In a keynote that kicked off Microsoft's SharePoint Conference 2009 in Las Vegas, Ballmer announced that the public beta of Office 2010 will be made available in November.
[ In dual announcements Monday, Microsoft detailed the feature-complete SharePoint upgrade and said it will offer a second beta of Visual Studio 2010. ]
When pressed for details, a Microsoft spokeswoman said the company did not have a specific timeline beyond Ballmer's pinning the beta to next month.
So far, Microsoft has offered a preview of its next desktop suite only to a relatively small group of testers. It has also opened the online edition, Office Web Apps, to a similar preview. Office Web Apps includes lightweight versions of Word, Excel and PowerPoint and will be made available to millions free of charge in the first half of next year, the only timetable Microsoft has set for Office 2010's ship date.
Anyone will be eligible to test drive the Office 2010 beta, said Microsoft today. However, the company declined to answer questions about whether the number of copies of the beta will be limited -- as it tried to do with the Windows 7 beta earlier this year -- or be available only for a limited time, as was the Windows 7 release candidate.
Last summer, Microsoft said that it expected to distribute millions of copies of the Office 2010 public beta.
In April, Microsoft said that it would not offer users the chance to test Office 2010, as it had done with other editions, including Office 2007. The company quickly backtracked, saying that it had simply given "the wrong impression" about its plans.
Also unknown is whether Microsoft will charge users to download the beta, a tactic it used with the second beta of Office 2007, when it let customers try out the suite from within their browsers for free, but charged them $1.50 to download the preview. The latter move, Microsoft said in July 2006, was because "the beta 2 downloads have exceeded our goals," prompting it to "implement a cost-recovery measure."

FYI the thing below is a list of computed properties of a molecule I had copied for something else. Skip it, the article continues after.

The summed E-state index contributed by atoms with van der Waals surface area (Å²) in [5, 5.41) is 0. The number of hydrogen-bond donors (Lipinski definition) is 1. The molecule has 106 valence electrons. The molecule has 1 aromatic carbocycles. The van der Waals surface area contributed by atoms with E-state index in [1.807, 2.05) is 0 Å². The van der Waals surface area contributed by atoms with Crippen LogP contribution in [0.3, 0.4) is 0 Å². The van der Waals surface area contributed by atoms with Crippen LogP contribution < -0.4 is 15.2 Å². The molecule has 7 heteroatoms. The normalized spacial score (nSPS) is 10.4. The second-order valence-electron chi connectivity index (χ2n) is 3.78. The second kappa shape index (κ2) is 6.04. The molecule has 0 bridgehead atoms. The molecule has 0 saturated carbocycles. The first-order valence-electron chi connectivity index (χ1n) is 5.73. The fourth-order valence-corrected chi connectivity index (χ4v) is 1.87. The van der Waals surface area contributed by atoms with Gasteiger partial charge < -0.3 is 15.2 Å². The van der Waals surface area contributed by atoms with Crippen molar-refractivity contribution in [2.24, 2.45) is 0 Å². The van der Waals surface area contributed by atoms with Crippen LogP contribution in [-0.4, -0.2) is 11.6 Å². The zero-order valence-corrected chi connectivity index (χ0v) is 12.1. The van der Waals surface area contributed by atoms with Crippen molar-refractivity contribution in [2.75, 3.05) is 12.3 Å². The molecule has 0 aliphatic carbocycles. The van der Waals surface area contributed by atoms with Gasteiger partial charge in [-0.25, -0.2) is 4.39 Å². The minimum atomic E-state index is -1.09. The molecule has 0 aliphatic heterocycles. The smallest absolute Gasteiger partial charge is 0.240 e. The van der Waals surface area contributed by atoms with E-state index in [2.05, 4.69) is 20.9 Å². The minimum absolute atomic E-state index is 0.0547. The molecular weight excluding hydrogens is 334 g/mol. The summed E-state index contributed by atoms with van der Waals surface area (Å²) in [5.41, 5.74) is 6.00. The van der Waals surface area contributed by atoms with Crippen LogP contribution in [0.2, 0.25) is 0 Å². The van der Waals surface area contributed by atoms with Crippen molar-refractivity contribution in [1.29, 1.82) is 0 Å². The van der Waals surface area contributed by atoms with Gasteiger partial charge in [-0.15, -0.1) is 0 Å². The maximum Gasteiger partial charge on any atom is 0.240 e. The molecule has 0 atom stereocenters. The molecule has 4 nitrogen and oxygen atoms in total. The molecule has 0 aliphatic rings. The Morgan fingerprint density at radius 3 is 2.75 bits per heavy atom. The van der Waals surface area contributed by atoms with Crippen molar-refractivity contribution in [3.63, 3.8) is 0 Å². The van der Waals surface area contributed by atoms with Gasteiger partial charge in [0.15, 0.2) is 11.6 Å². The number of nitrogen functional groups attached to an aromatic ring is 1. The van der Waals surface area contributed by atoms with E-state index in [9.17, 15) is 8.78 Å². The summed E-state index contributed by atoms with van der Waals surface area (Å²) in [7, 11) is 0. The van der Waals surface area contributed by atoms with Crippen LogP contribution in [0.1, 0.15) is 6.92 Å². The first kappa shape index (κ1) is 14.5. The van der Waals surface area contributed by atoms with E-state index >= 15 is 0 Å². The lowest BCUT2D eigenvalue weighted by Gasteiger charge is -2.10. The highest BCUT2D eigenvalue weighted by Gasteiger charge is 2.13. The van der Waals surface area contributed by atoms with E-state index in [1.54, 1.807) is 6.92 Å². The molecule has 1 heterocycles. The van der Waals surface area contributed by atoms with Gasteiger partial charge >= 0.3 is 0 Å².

Microsoft may use a new technology, called Click-To-Run, that debuted in July with the Technical Preview, to deliver the beta of Office 2010. Click-To-Run "streams" pieces of the suite to users who begin a download, letting them start using the suite within minutes. While users work with the suite, the remainder of the code is downloaded in the background. Two weeks ago, Microsoft said it would use Click-To-Run to offer a limited-time trial of Office 2010 when the final bits ship next year.
The company will also offer an advertising-supported version of Office 2010 to computer makers, who will install it on their new PCs as an alternative to the retired Microsoft Works. Dubbed Office Starter 2010, it will include scaled-back editions of Word 2010 and Excel 2010.
An after-market "key," purchased either on a card at electronics retailers or online from Microsoft, will unlock the appropriate for-a-fee version, so that no additional software need be downloaded. Customers will be able to upgrade from Starter to Office 2010 Home & Student, Home & Business or Professional. Microsoft has not yet announced prices for Office 2010.
Ballmer made the Office 2010 beta announcement at the same time he revealed some of the features of the upcoming enterprise SharePoint 2010 software. He said that a public beta of SharePoint 2010 would also be available to the public next month.
This story, "Microsoft to launch Office 2010 public beta next month" was originally published by Computerworld.